2010 - %3, August

We're Still at War: Photo of the Day for August 3, 2010

Tue Aug. 3, 2010 5:00 AM EDT

An official starts the timer and calls the finish line to synch their watches as competitors for the 2010 Army Reserve Best Warrior Competition sprint out to start the 10-kilometer ruck march before dawn on Fort McCoy, Wis., on July 28. Photo via the US Army.

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Congress and the Media

| Mon Aug. 2, 2010 6:19 PM EDT

George Packer goes through a long list of reasons the Senate has become broken recently — CSPAN, 3-day workweeks, spiraling fundraising requirements, ideological hardening following the Reagan Revolution — and then adds this one:

One day in his office, [Tom] Udall picked up some tabloids from his coffee table and waved them at me. “You know about all these rags that cover the Hill, right?” he said, smiling. There are five dailies — Politico, The Hill, Roll Call, CongressDaily, and CQ Today — all of which emphasize insider conflict....Bloggers carry so much influence that many senators have a young press aide dedicated to the care and feeding of online media. News about, by, and for a tiny kingdom of political obsessives dominates the attention of senators and staff, while stories that might affect their constituents go unreported because their home-state papers can no longer afford to have bureaus in Washington.

[Chris] Dodd, who came to the Senate in 1981 and will leave next January, told me, “I used to have eleven Connecticut newspaper reporters who covered me on a daily basis. I don’t have one today, and haven’t had one in a number of years. Instead, D.C. publications only see me through the prism of conflict.” Lamar Alexander described the effect as “this instant radicalizing of positions to the left and the right.”

The new media environment may have some advantages over the old one, but the old one had a few too. This one is a pretty good example.

DC's Strange Love Affair with Paul Ryan

| Mon Aug. 2, 2010 5:31 PM EDT

Jamelle Bouie explains why Republicans ought to be delighted with Rep. Paul Ryan's "Roadmap for America's Future":

Under the Ryan plan, taxes for the richest 1 percent of Americans would fall by half, on top of making the Bush tax cuts permanent....Households with incomes of more than $1 million would receive an average annual tax cut of $502,000, and the richest one-tenth of 1 percent of Americans would receive an average tax cut of $1.7 million a year. To offset these tax cuts, the Ryan plan would place a consumption tax on most goods and services.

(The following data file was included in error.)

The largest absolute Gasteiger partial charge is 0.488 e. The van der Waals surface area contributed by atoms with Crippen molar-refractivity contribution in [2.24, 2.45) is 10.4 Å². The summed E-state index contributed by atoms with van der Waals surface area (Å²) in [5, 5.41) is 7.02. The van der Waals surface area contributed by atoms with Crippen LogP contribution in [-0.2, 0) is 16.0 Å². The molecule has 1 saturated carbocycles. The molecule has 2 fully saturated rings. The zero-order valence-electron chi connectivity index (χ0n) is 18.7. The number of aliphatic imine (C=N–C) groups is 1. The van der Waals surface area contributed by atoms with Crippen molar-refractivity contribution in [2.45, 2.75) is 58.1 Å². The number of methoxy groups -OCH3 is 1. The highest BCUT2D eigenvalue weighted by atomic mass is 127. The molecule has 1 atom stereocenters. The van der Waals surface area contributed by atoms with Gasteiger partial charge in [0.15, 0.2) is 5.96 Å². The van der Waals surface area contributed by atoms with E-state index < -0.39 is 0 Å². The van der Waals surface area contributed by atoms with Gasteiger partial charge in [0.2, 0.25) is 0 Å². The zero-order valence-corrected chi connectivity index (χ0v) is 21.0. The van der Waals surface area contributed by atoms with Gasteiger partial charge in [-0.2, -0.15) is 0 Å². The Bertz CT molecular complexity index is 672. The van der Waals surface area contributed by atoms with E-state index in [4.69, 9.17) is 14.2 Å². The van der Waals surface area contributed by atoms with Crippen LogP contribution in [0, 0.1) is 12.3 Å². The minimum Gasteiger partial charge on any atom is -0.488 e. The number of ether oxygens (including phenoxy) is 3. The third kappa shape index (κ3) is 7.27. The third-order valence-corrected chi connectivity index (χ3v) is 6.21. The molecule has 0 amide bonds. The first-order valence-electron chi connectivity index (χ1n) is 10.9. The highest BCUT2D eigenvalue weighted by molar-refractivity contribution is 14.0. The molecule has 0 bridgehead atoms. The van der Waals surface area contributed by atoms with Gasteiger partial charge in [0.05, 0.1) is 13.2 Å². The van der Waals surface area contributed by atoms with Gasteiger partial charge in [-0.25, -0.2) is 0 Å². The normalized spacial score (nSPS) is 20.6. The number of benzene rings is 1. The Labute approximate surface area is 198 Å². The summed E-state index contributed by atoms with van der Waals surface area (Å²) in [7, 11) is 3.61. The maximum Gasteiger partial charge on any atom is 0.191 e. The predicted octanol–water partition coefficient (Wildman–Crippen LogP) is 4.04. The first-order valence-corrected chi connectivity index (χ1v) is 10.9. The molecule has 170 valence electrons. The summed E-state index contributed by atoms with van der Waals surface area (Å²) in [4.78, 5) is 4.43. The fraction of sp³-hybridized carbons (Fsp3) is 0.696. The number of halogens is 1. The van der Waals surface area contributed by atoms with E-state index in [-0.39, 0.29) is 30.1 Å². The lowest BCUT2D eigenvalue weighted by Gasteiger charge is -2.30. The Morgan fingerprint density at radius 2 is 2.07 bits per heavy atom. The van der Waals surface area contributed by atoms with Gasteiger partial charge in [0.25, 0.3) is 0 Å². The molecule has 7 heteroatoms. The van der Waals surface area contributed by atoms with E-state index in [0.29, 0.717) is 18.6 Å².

These taxes would overwhelmingly affect working and middle-class Americans. According to Citizens for Tax Justice, the Ryan plan would increase taxes by an average of $2,000 on everyone with an income under $100,000.

This is an underappreciated aspect of Ryan's plan. Another underappreciated aspect, and one that's fast becoming a pet peeve of mine, is that there's nothing "smart" or "brave" about it. For some reason, practically everyone talks about how Ryan is the only Republican in Congress who's willing to put his money where his mouth is and tell us exactly what he'd cut out of the federal budget. But he doesn't. His plan merely caps various kinds of spending: there's a cap on Medicare, a cap on Social Security, and a cap on domestic spending. Reduced to its policy essence, that's it.

This is the fourth grade version of a "plan." I can come up with something similar in about a minute. In fact, I will. Here's my "plan":

  • I think federal spending should be capped at 23% of GDP.
  • Interest on the national debt comes to 3% of GDP.
  • Social Security gets 5% of GDP.
  • Medicare gets 8% of GDP.
  • Defense spending gets 3% of GDP.
  • Domestic spending gets 4%.